George Kennan died yesterday at the age of 101. Kennan was the intellectual architect of the Cold War policy of containment that he set forth in his historic 1947 Foreign Affairs article under the pseudonym “X”: “The Sources of Soviet Conduct.” (See the State Department’s comment on Kennan’s article here.) Kennan spent much of the rest of his life disclaiming the policy as a misinterpretation of what he had written. In 1950, the authors of the key statement of the policy of containment — NSC-68 — followed in the footsteps of Kennan’s “X” article.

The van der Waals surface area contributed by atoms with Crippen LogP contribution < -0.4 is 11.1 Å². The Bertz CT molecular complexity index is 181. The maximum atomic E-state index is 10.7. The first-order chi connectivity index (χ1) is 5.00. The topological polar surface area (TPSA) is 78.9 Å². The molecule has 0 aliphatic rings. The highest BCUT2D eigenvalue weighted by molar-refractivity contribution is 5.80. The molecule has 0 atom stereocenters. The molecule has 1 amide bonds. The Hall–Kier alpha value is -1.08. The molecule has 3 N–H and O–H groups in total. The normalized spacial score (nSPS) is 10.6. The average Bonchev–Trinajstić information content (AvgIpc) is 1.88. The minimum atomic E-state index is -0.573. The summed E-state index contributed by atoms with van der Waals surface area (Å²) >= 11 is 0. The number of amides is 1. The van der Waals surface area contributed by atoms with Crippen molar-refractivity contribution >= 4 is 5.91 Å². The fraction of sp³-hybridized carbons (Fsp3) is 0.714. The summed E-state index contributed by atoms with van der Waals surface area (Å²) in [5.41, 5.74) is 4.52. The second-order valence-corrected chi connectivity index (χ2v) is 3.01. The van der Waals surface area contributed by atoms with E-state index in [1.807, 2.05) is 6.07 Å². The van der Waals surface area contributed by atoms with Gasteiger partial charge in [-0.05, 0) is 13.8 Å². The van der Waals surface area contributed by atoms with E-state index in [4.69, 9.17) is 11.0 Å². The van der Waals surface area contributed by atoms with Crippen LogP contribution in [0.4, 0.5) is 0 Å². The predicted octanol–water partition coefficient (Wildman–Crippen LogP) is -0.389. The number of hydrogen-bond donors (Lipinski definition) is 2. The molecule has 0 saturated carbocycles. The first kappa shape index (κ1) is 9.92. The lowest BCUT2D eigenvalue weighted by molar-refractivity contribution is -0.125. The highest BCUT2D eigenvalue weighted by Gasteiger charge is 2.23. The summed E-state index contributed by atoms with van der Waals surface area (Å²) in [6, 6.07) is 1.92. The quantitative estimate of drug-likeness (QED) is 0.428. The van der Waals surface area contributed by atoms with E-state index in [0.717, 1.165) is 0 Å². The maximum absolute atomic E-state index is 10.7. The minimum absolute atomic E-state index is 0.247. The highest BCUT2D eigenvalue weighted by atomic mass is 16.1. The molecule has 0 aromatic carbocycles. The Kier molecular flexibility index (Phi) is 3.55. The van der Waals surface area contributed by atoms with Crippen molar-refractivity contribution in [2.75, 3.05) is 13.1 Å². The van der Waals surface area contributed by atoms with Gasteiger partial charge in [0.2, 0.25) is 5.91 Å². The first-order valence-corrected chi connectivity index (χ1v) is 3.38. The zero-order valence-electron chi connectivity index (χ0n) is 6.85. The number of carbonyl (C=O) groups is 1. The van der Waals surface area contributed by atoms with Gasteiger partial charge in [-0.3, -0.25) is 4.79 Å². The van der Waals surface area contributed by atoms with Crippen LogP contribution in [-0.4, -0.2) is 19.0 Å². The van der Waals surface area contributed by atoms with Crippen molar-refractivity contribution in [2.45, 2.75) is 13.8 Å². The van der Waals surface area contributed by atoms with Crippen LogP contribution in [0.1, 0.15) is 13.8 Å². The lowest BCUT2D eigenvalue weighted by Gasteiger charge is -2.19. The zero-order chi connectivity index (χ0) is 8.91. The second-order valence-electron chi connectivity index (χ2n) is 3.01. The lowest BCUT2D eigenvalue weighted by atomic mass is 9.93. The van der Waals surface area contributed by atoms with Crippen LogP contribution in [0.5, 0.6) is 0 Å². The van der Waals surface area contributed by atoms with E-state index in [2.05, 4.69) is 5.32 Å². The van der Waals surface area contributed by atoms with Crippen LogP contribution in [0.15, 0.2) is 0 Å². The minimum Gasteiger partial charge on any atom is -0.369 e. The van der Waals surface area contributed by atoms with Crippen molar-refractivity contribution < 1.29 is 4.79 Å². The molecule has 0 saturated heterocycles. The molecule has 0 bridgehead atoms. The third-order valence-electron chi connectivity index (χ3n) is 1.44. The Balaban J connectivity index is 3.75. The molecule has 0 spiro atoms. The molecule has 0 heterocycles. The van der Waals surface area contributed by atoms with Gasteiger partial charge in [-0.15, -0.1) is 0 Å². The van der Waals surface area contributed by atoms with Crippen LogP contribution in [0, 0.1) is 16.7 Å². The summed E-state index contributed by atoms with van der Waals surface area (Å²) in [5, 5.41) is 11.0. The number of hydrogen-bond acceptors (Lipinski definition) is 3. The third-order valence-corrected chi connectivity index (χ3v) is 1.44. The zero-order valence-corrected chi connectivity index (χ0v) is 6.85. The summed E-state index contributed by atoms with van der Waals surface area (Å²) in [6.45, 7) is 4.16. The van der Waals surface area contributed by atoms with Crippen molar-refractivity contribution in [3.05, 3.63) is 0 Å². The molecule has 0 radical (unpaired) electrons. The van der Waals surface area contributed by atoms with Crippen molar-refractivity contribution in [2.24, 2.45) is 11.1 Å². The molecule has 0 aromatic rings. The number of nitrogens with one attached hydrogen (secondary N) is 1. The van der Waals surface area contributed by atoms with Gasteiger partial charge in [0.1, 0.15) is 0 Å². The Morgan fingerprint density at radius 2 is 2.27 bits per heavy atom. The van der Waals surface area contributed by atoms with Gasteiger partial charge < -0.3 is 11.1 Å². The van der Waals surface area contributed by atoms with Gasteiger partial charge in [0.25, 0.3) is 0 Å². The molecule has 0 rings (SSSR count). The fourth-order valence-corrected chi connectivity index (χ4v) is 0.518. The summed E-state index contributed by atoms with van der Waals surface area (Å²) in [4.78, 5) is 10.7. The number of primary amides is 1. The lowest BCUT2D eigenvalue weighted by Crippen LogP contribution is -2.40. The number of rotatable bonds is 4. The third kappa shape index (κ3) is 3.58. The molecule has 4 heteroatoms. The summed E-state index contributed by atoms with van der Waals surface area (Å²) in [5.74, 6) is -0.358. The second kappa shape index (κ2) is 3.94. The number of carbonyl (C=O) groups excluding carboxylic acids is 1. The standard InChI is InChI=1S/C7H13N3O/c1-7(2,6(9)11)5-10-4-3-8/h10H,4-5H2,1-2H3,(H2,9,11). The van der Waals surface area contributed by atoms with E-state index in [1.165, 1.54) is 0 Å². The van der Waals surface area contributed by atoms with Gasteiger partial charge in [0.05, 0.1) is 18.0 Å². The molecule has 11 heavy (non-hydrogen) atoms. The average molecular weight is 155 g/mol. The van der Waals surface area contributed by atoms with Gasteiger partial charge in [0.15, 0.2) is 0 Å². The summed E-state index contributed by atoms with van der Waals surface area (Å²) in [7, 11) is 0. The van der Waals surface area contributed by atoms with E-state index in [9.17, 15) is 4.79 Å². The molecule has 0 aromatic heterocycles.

The New York Times obituary quotes Yale historian John Lewis Gaddis, Kennan’s authorized biographer: “He’ll be remembered as a diplomatist and a grand strategist of the cold war. But he saw himself as a literary figure. He would have loved to have been a poet, a novelist.” RIP.
UPDATE (by Deacon): Trunk scooped me on this one, but I hope that my contribution added value. Kennan wrote a memoir that had enough literary merit to be turned into a play. I saw it performed at the Kennedy Center here in Washington. Kennan wrote the book when he was in his 80s and it reflected a fair amount of disdain for the U.S.
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